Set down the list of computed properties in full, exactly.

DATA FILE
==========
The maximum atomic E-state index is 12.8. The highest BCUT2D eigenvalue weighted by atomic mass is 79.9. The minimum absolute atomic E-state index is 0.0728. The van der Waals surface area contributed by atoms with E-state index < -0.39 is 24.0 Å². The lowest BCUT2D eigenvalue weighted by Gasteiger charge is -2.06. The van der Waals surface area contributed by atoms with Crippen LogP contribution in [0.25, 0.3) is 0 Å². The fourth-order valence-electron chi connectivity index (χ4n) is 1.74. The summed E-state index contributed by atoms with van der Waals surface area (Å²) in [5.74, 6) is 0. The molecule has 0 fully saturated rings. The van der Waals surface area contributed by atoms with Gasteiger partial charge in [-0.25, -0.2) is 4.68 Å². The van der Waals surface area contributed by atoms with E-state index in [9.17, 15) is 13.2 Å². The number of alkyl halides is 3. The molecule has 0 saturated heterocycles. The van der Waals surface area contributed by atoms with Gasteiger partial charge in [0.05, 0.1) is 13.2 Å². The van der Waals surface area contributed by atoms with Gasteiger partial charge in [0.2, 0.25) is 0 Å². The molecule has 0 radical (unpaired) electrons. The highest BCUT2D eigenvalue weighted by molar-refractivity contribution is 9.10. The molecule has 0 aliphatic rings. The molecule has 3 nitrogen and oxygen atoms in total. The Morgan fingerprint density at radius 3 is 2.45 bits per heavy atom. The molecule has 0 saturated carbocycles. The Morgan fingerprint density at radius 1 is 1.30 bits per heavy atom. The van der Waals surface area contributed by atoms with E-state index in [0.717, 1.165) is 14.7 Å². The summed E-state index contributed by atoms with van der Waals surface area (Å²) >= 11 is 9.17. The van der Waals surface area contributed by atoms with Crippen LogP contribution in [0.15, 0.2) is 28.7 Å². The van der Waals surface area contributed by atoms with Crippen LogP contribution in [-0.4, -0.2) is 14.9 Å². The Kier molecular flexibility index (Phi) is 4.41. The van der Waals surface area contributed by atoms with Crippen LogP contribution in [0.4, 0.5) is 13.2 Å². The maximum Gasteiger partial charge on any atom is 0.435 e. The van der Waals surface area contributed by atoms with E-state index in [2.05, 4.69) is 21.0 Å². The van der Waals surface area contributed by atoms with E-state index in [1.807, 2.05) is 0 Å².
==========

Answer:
The maximum atomic E-state index is 12.8. The highest BCUT2D eigenvalue weighted by atomic mass is 79.9. The minimum absolute atomic E-state index is 0.0728. The van der Waals surface area contributed by atoms with E-state index < -0.39 is 24.0 Å². The lowest BCUT2D eigenvalue weighted by Gasteiger charge is -2.06. The van der Waals surface area contributed by atoms with Crippen LogP contribution in [0.25, 0.3) is 0 Å². The fourth-order valence-electron chi connectivity index (χ4n) is 1.74. The summed E-state index contributed by atoms with van der Waals surface area (Å²) in [5.74, 6) is 0. The molecule has 0 fully saturated rings. The van der Waals surface area contributed by atoms with Gasteiger partial charge in [-0.25, -0.2) is 4.68 Å². The van der Waals surface area contributed by atoms with E-state index in [9.17, 15) is 13.2 Å². The number of alkyl halides is 3. The molecule has 0 saturated heterocycles. The van der Waals surface area contributed by atoms with Gasteiger partial charge in [0.05, 0.1) is 13.2 Å². The van der Waals surface area contributed by atoms with Gasteiger partial charge in [0.2, 0.25) is 0 Å². The molecule has 0 radical (unpaired) electrons. The highest BCUT2D eigenvalue weighted by molar-refractivity contribution is 9.10. The molecule has 0 aliphatic rings. The molecule has 3 nitrogen and oxygen atoms in total. The Morgan fingerprint density at radius 3 is 2.45 bits per heavy atom. The molecule has 0 saturated carbocycles. The Morgan fingerprint density at radius 1 is 1.30 bits per heavy atom. The van der Waals surface area contributed by atoms with E-state index in [0.717, 1.165) is 14.7 Å². The summed E-state index contributed by atoms with van der Waals surface area (Å²) >= 11 is 9.17. The van der Waals surface area contributed by atoms with Crippen LogP contribution in [0.15, 0.2) is 28.7 Å². The van der Waals surface area contributed by atoms with Crippen LogP contribution in [-0.4, -0.2) is 14.9 Å². The Kier molecular flexibility index (Phi) is 4.41. The van der Waals surface area contributed by atoms with Crippen LogP contribution in [0.4, 0.5) is 13.2 Å². The maximum Gasteiger partial charge on any atom is 0.435 e. The van der Waals surface area contributed by atoms with E-state index in [2.05, 4.69) is 21.0 Å². The van der Waals surface area contributed by atoms with E-state index in [1.807, 2.05) is 0 Å².